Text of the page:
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Denver Police to Enforce Drunk Bicycling Law

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Drunk chick on a bike

The photographer writes: “It was kind of amusing watching this drunk chick trying a fixed gear bike.” (Photo shot in Sacramento, CA.)

With bicycling accidents on the rise in Denver, Police Chief Robert White has ordered officers to start enforcing the state law that says a drunk bicyclist can be arrested for DUI, as CBS4 reports.

The change in policy came about after John Wright, a scooter driver, was in an accident with a drunken bicyclist, CBS4 writes. The incident happened in June 2011, and, at that time, police arrested Wright for drunk driving, but did not arrest the cyclist, even though police say the cyclist was equally intoxicated and caused the accident, according to CBS4. Wright found out that although state law prohibits drunk cycling, it was written into the Denver police manual not to enforce the law, CBS4 reports. “It wasn’t fair. It just wasn’t fair at all,” Wright said.

Wright’s complaint found its way to Denver Police Lt. Rob Rock, the head of DPD’s Traffic Investigations Unit, who took steps with the Denver District Attorney’s office to rectify the policy, Wright told CBS4.

Sam Levin writes for Denver Westword Blogs that some bike advocates worry that enforcing drunk biking laws will encourage drunk driving in cars. Brad Evans, founder of the Denver Cruiser Ride (a Wednesday night group bike ride that includes stops at bars) told Levin: “My fear is… [I]s it forcing people back to cars? We’ve seen [biking] as an alternative to drinking and driving, and now that’s off the table.”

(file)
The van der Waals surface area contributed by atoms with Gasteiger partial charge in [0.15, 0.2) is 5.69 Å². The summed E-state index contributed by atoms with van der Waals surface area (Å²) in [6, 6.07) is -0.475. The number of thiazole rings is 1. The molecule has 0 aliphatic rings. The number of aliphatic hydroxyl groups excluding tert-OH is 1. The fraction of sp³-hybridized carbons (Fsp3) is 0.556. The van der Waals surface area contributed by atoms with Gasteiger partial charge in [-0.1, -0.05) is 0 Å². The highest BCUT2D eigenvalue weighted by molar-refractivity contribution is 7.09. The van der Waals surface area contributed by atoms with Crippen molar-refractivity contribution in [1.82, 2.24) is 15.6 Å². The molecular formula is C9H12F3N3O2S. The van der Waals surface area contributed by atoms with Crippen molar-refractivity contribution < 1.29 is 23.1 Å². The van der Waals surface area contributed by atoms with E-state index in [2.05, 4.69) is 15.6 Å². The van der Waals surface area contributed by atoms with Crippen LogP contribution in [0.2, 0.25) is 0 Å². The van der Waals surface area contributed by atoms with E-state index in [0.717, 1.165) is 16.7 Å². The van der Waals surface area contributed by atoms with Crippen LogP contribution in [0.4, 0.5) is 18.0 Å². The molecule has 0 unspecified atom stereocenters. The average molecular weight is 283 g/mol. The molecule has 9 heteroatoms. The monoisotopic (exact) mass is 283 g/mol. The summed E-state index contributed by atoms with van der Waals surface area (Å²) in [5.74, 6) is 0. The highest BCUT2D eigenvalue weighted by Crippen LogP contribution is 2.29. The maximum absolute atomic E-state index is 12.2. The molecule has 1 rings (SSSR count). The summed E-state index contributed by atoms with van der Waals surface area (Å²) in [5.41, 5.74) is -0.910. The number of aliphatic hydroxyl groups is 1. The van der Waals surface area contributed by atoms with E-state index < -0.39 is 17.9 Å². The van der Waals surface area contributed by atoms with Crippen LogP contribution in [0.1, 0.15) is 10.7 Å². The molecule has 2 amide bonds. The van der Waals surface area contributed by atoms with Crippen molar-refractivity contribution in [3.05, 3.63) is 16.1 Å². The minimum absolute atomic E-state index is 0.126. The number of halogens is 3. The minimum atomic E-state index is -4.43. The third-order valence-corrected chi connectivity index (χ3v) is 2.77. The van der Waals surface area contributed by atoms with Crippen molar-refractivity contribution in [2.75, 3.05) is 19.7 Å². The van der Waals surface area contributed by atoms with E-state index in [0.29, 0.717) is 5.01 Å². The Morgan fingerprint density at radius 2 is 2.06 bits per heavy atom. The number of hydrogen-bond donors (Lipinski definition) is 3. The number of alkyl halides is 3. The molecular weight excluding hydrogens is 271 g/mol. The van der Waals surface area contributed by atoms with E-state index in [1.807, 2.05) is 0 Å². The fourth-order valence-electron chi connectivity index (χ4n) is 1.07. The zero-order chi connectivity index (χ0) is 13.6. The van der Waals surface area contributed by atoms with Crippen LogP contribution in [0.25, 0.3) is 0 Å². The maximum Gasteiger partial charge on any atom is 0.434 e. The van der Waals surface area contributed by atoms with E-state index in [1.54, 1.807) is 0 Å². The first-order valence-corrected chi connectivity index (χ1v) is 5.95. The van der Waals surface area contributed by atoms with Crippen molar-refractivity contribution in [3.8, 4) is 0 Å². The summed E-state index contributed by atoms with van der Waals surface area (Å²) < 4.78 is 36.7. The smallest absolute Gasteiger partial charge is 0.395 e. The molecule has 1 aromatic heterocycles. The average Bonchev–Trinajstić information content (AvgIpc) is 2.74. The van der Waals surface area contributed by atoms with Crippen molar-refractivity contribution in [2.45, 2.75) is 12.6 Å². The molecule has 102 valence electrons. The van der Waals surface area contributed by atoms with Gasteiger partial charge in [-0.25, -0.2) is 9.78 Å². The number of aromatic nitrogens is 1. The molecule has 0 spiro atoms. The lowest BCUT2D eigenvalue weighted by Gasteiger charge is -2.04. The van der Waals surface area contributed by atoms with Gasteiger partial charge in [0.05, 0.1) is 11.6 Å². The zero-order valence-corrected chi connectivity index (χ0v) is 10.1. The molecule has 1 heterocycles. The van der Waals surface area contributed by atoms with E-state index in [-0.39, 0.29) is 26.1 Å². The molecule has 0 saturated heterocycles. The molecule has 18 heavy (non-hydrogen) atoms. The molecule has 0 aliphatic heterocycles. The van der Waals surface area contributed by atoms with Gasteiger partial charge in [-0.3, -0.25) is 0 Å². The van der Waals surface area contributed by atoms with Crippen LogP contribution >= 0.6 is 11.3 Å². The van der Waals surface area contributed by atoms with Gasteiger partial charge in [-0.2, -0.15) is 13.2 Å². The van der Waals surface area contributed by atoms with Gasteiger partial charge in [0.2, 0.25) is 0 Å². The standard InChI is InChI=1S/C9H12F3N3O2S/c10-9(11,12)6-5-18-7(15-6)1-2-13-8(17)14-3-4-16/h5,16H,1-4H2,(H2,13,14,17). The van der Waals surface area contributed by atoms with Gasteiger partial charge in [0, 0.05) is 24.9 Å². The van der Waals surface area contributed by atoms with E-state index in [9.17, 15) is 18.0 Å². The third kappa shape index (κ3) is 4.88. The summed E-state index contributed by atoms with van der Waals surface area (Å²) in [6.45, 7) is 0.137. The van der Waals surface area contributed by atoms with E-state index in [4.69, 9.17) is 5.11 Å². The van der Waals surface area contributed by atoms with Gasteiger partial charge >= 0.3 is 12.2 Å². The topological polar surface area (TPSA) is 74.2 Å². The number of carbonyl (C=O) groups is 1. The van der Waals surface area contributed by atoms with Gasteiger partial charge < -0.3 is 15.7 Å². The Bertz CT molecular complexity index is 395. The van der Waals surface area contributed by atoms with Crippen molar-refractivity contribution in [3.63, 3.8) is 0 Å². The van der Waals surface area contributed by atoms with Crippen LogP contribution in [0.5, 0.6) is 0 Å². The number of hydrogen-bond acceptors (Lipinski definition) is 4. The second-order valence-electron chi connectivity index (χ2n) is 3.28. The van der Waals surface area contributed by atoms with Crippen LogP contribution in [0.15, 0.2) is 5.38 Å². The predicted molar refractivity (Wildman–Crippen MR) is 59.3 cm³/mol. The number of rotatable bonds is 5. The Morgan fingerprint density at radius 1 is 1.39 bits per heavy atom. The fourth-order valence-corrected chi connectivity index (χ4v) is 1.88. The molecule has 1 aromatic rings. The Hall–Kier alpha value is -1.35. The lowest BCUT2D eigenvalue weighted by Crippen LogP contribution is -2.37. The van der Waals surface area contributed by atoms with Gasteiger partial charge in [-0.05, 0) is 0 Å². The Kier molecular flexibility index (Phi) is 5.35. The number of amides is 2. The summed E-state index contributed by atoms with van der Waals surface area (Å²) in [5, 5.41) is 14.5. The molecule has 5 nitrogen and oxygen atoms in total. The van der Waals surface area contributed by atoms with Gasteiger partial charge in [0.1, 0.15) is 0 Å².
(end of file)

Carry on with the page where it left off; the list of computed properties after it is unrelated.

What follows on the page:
Evans also said to Levin: “The raw question is… [I]s it as bad to ride your bike after drinking as it is to drive a car?” If cyclists ride under the influence, Evans said, they are more likely to hurt themselves than others, unlike drunk car drivers.

Lt. Rock told Levin that drunk people have options other than driving cars or riding bikes, such as having a designated driver, taking a cab, or walking. If a bar is close enough to bike to, “it’s probably close enough to walk to,” Rock said.

Levin quotes Rock:

‘The emphasis here is being responsible,’ he says. ‘You can drive your car to a restaurant or a bar and have a drink or two over a period of time and… [I]t can be okay. It’s the same thing on a bicycle. But we don’t want people riding to liquor establishments, getting hammered, then riding their bikes. You are on the roadway… Riding your bike is still an activity that requires you to do multiple things at once… It’s still very dangerous… This is just encouraging people to be responsible, no matter what.’

Biking under the influence is a misdemeanor just like drunk driving, he says, explaining that this new enforcement could potentially lead to jail time or a substantial fine.

Image by Richard Masoner/Cyclelicious.

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